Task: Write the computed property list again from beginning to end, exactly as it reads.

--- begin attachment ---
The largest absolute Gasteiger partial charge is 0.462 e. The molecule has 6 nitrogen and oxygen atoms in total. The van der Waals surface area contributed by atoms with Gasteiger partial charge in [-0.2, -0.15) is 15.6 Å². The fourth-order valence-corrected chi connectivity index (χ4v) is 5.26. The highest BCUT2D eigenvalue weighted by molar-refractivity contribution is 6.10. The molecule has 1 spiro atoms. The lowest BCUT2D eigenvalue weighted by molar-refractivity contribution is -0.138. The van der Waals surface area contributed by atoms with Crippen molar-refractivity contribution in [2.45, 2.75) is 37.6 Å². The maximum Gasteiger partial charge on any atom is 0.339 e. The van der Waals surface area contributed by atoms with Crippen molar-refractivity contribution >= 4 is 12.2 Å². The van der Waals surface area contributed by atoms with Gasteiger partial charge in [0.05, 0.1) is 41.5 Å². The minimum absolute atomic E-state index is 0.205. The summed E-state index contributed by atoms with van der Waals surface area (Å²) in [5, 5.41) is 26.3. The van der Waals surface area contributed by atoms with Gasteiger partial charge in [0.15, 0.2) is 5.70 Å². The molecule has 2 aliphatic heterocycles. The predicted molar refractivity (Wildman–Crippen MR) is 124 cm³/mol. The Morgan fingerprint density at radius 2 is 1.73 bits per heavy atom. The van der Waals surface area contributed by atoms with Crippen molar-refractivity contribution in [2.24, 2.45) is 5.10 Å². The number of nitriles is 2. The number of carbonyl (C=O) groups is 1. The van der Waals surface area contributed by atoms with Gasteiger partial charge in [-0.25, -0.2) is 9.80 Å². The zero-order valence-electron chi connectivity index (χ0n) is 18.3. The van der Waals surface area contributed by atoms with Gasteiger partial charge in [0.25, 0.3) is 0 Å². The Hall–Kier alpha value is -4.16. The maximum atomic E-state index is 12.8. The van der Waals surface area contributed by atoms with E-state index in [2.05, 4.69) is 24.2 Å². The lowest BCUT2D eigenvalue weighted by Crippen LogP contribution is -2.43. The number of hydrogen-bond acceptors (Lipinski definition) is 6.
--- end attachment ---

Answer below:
The largest absolute Gasteiger partial charge is 0.462 e. The molecule has 6 nitrogen and oxygen atoms in total. The van der Waals surface area contributed by atoms with Gasteiger partial charge in [-0.2, -0.15) is 15.6 Å². The fourth-order valence-corrected chi connectivity index (χ4v) is 5.26. The highest BCUT2D eigenvalue weighted by molar-refractivity contribution is 6.10. The molecule has 1 spiro atoms. The lowest BCUT2D eigenvalue weighted by molar-refractivity contribution is -0.138. The van der Waals surface area contributed by atoms with Crippen molar-refractivity contribution in [2.45, 2.75) is 37.6 Å². The maximum Gasteiger partial charge on any atom is 0.339 e. The van der Waals surface area contributed by atoms with Crippen molar-refractivity contribution >= 4 is 12.2 Å². The van der Waals surface area contributed by atoms with Gasteiger partial charge in [0.05, 0.1) is 41.5 Å². The minimum absolute atomic E-state index is 0.205. The summed E-state index contributed by atoms with van der Waals surface area (Å²) in [5, 5.41) is 26.3. The van der Waals surface area contributed by atoms with Gasteiger partial charge in [0.15, 0.2) is 5.70 Å². The molecule has 2 aliphatic heterocycles. The predicted molar refractivity (Wildman–Crippen MR) is 124 cm³/mol. The Morgan fingerprint density at radius 2 is 1.73 bits per heavy atom. The van der Waals surface area contributed by atoms with Crippen molar-refractivity contribution in [2.24, 2.45) is 5.10 Å². The number of nitriles is 2. The number of carbonyl (C=O) groups is 1. The van der Waals surface area contributed by atoms with Gasteiger partial charge in [-0.25, -0.2) is 9.80 Å². The zero-order valence-electron chi connectivity index (χ0n) is 18.3. The van der Waals surface area contributed by atoms with Gasteiger partial charge in [0.25, 0.3) is 0 Å². The Hall–Kier alpha value is -4.16. The maximum atomic E-state index is 12.8. The van der Waals surface area contributed by atoms with E-state index in [2.05, 4.69) is 24.2 Å². The lowest BCUT2D eigenvalue weighted by Crippen LogP contribution is -2.43. The number of hydrogen-bond acceptors (Lipinski definition) is 6.